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Spectrum Disorder (Autism) Treatment in Dallas, TX

Facts About Autism Spectrum Disorder

Affecting children and persisting into the adult years, spectrum disorders can significantly impair a child’s ability to engage in society and perform everyday functions. Known to exist in varying levels of severity, spectrum disorders are named such because of the way they can manifest differently from child to child. The most common spectrum disorder today is autism or ASD, which occurs at a rate of 1 in every 160 children globally. And although some individuals might experience the symptoms of ASD more profoundly, modern-day research has made it possible for medical experts to provide patients with an effective therapy that can help them cope more efficiently with independent living.

Statistics About Autism Spectrum Disorder

  • Boys are four times more likely to get diagnosed with ASD
  • Most children are diagnosed by the age of four, but spectrum disorders can be diagnosed as early as the age of two
  • 31% of children diagnosed with ASD have intellectual disability
  • If the first child has ASD, there’s a 2% to 18% chance that the second child will have the same condition
  • At least one in every 250 people has Asperger’s syndrome
  • The prevalence of ASD in the United States rose by 119.4% between 2000 and 2010
  • The cost of lifelong care for spectrum disorders can be reduced by up to 66% with early diagnosis and intervention

Risk Factors of Spectrum Disorders

Spectrum disorders are relatively common, affecting 1% of the global population. And because they can cause significant impairment, especially as a child ages, it’s imperative to diagnose the condition as early as possible to provide intervention and help the child develop skills that can reduce the severity of the disease.

Unfortunately, not all parents know the signs of spectrum disorders, nor do they fully understand the risk factors involved. But by familiarizing themselves with the different factors that increase the risk of a diagnosis, individuals might be able to determine the likelihood of a family member or a child having the condition.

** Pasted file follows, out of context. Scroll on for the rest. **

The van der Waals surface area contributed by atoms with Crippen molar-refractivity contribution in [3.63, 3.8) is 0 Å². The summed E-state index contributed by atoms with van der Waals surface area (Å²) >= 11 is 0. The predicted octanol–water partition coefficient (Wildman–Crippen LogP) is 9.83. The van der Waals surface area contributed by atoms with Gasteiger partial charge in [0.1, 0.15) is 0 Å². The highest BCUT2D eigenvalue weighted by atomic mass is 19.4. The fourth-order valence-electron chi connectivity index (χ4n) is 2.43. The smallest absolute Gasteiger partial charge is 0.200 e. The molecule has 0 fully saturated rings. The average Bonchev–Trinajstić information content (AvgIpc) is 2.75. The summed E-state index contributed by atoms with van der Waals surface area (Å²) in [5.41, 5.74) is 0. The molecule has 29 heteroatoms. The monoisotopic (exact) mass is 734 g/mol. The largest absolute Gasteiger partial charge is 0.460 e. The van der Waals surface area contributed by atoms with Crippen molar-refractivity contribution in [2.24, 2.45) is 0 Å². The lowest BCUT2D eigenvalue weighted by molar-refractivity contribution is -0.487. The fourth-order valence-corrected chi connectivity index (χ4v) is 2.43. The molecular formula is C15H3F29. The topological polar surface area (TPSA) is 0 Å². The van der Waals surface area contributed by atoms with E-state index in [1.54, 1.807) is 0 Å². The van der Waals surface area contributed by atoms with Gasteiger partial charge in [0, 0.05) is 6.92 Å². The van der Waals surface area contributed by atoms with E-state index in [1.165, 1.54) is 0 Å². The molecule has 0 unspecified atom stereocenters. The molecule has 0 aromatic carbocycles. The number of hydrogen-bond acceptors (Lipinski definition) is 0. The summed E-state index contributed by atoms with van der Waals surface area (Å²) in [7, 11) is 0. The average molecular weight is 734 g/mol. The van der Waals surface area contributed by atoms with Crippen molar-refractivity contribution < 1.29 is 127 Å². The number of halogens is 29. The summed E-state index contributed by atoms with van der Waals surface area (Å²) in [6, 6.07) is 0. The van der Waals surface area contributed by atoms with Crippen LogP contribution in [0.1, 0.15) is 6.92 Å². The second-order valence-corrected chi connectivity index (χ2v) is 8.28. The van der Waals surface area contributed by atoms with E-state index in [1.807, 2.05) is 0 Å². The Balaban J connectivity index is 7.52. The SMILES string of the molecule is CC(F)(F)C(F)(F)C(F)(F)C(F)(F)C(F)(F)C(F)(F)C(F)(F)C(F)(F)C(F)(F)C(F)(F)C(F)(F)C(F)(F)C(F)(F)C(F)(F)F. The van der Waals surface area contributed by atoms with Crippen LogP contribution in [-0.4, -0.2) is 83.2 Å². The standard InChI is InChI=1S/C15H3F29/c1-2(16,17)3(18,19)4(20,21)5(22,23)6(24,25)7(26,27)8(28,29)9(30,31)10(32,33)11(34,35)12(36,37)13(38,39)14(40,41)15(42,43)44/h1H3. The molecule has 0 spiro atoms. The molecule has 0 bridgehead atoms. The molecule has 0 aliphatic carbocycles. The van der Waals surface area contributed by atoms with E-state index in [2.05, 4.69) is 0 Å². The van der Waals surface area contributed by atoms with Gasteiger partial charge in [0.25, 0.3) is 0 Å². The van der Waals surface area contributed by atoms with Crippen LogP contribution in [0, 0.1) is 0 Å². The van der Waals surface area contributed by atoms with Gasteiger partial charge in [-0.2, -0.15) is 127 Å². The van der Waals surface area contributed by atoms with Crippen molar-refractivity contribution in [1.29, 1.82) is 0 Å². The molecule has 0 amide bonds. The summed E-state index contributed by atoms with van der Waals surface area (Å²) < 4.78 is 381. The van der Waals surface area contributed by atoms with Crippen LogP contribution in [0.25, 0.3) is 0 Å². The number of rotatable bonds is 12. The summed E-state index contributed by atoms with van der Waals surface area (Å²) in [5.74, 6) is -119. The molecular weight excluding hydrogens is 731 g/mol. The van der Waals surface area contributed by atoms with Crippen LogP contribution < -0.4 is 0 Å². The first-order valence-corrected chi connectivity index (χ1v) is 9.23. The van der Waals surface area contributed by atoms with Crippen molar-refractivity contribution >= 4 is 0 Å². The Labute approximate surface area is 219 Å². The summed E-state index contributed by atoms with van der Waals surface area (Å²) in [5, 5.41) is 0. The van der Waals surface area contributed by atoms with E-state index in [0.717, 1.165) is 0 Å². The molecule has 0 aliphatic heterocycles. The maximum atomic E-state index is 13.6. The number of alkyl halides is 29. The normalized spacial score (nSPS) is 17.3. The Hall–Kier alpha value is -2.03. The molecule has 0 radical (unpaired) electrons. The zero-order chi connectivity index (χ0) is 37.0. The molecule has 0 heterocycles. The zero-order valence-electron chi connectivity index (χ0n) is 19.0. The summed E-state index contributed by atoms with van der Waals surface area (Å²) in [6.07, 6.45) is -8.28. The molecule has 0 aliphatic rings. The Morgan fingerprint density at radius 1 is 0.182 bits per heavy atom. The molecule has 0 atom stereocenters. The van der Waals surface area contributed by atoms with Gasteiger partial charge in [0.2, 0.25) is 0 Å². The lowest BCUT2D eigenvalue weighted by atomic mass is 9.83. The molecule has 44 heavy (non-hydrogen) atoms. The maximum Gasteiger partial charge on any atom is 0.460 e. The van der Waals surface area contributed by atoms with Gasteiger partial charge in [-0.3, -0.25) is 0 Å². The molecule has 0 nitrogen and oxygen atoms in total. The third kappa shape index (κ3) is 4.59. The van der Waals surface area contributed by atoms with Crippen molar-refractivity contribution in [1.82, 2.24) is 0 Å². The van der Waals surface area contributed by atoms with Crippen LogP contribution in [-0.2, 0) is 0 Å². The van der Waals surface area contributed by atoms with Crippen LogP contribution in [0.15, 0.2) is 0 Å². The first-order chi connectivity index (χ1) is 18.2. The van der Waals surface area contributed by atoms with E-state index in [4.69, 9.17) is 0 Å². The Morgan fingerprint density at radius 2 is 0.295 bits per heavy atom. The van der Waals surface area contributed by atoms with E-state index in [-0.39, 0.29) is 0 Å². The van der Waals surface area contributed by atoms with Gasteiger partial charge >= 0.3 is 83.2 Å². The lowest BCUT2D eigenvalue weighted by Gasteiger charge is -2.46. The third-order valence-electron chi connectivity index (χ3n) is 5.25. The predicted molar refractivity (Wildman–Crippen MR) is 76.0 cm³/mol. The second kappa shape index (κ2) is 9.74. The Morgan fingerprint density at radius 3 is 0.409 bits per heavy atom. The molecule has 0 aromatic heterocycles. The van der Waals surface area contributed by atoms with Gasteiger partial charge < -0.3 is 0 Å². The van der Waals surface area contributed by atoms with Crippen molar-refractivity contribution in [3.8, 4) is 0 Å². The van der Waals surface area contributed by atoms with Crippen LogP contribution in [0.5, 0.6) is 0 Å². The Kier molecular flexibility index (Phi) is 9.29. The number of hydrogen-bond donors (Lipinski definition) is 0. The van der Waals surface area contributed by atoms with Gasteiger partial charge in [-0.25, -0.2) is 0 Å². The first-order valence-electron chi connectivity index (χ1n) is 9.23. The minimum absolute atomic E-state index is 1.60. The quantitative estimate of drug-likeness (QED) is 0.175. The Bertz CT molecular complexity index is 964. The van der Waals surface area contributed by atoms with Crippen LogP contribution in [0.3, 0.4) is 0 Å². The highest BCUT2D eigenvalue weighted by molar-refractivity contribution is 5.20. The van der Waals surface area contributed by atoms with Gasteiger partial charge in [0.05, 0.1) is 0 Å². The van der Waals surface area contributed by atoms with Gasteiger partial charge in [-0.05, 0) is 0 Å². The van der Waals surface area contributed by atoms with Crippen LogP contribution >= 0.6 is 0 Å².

• Family history: Strong evidence suggests that spectrum disorders are genetic. In families where parents or children have autism, an unborn baby’s risk of having the condition rises to 9 times. If the first child has autism, the next has an 18% chance of having it. If the first baby has it, the second has a 95% chance for identical twins. For fraternal, the risk is 31%.
  • Gender: Boys are four times more likely to receive a spectrum disorder diagnosis than girls. And while the reasons for this are unknown, couples with a family history of spectrum disorders are cautioned of the increased risk when conceiving a male child.
  • Parental ages: Research has established a link between the age of a child’s parents and the risk of developing a spectrum disorder. It seems that the older the parents are at the time of conception, the higher the risk; however, the exact reason remains unknown.
  • Preterm birth: Babies born before 26 weeks have a much higher chance of developing autism or other spectrum disorders. The same goes for preterm babies who experience more complications during birth, which is associated with the child’s altered cognitive development.
  • Presence of other disorders: Babies born with pre-existing medical conditions like chromosomal aberrations are at a higher risk of receiving a spectrum disorder diagnosis later in life.

Some studies suggest that environmental factors may also play a role in developing spectrum disorders. Pollution, viral infection, and even exposure to certain chemicals have contributed. However, further studies are required. What’s sure, however, is that vaccinations do not contribute to any of these disorders.

What are the Symptoms of Spectrum Disorders?

There are three main types of spectrum disorders, namely autism spectrum disorder, Asperger’s syndrome, and pervasive developmental disorder not otherwise specified or PDD-NOS. As of 2013, however, the Diagnostic and Statistical Manual of Mental Disorders has categorized Asperger’s as a subtype of autism.

All of these conditions resemble one another, with the distinction of severity. Autism tends to be the most severe, while Asperger’s is labeled ‘high functioning autism.’ On the surface, all of these spectrum disorders are likely to manifest the following symptoms:

  • Unresponsive to being called by name
  • Repetitive, non-goal-directed behavior like hand flapping
  • Delayed or no language development
  • Avoidance of eye contact